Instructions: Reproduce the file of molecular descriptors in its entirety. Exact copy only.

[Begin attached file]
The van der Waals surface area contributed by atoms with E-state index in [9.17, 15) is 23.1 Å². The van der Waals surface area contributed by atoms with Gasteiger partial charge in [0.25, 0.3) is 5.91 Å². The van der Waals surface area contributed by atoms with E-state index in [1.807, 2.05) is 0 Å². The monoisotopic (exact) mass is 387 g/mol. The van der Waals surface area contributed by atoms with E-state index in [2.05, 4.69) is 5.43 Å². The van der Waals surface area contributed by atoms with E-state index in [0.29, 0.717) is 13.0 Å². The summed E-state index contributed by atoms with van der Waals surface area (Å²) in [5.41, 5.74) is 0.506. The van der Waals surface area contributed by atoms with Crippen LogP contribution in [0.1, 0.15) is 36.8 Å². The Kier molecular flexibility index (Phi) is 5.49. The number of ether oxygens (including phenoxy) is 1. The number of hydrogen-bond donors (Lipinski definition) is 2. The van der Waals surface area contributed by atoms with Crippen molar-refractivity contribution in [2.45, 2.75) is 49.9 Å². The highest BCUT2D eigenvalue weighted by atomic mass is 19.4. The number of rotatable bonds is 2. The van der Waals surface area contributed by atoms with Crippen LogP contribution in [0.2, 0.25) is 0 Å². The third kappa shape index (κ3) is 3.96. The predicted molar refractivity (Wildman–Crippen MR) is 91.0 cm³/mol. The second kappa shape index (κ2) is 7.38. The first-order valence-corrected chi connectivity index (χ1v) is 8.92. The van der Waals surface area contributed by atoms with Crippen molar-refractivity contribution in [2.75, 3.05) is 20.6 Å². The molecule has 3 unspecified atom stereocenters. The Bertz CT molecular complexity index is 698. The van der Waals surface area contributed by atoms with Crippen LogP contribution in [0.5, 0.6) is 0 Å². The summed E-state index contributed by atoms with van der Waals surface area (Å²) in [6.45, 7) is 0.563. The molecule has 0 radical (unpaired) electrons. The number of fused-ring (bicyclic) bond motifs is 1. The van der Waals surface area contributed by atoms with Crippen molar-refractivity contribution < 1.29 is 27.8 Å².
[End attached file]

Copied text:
The van der Waals surface area contributed by atoms with E-state index in [9.17, 15) is 23.1 Å². The van der Waals surface area contributed by atoms with Gasteiger partial charge in [0.25, 0.3) is 5.91 Å². The van der Waals surface area contributed by atoms with E-state index in [1.807, 2.05) is 0 Å². The monoisotopic (exact) mass is 387 g/mol. The van der Waals surface area contributed by atoms with E-state index in [2.05, 4.69) is 5.43 Å². The van der Waals surface area contributed by atoms with E-state index in [0.29, 0.717) is 13.0 Å². The summed E-state index contributed by atoms with van der Waals surface area (Å²) in [5.41, 5.74) is 0.506. The van der Waals surface area contributed by atoms with Crippen LogP contribution in [0.1, 0.15) is 36.8 Å². The Kier molecular flexibility index (Phi) is 5.49. The number of ether oxygens (including phenoxy) is 1. The number of hydrogen-bond donors (Lipinski definition) is 2. The van der Waals surface area contributed by atoms with Crippen molar-refractivity contribution in [2.45, 2.75) is 49.9 Å². The highest BCUT2D eigenvalue weighted by atomic mass is 19.4. The number of rotatable bonds is 2. The van der Waals surface area contributed by atoms with Crippen LogP contribution in [0.2, 0.25) is 0 Å². The third kappa shape index (κ3) is 3.96. The predicted molar refractivity (Wildman–Crippen MR) is 91.0 cm³/mol. The second kappa shape index (κ2) is 7.38. The first-order valence-corrected chi connectivity index (χ1v) is 8.92. The van der Waals surface area contributed by atoms with Crippen molar-refractivity contribution in [2.75, 3.05) is 20.6 Å². The molecule has 3 unspecified atom stereocenters. The Bertz CT molecular complexity index is 698. The van der Waals surface area contributed by atoms with Crippen LogP contribution in [0.5, 0.6) is 0 Å². The summed E-state index contributed by atoms with van der Waals surface area (Å²) in [6.45, 7) is 0.563. The molecule has 0 radical (unpaired) electrons. The number of fused-ring (bicyclic) bond motifs is 1. The van der Waals surface area contributed by atoms with Crippen molar-refractivity contribution < 1.29 is 27.8 Å².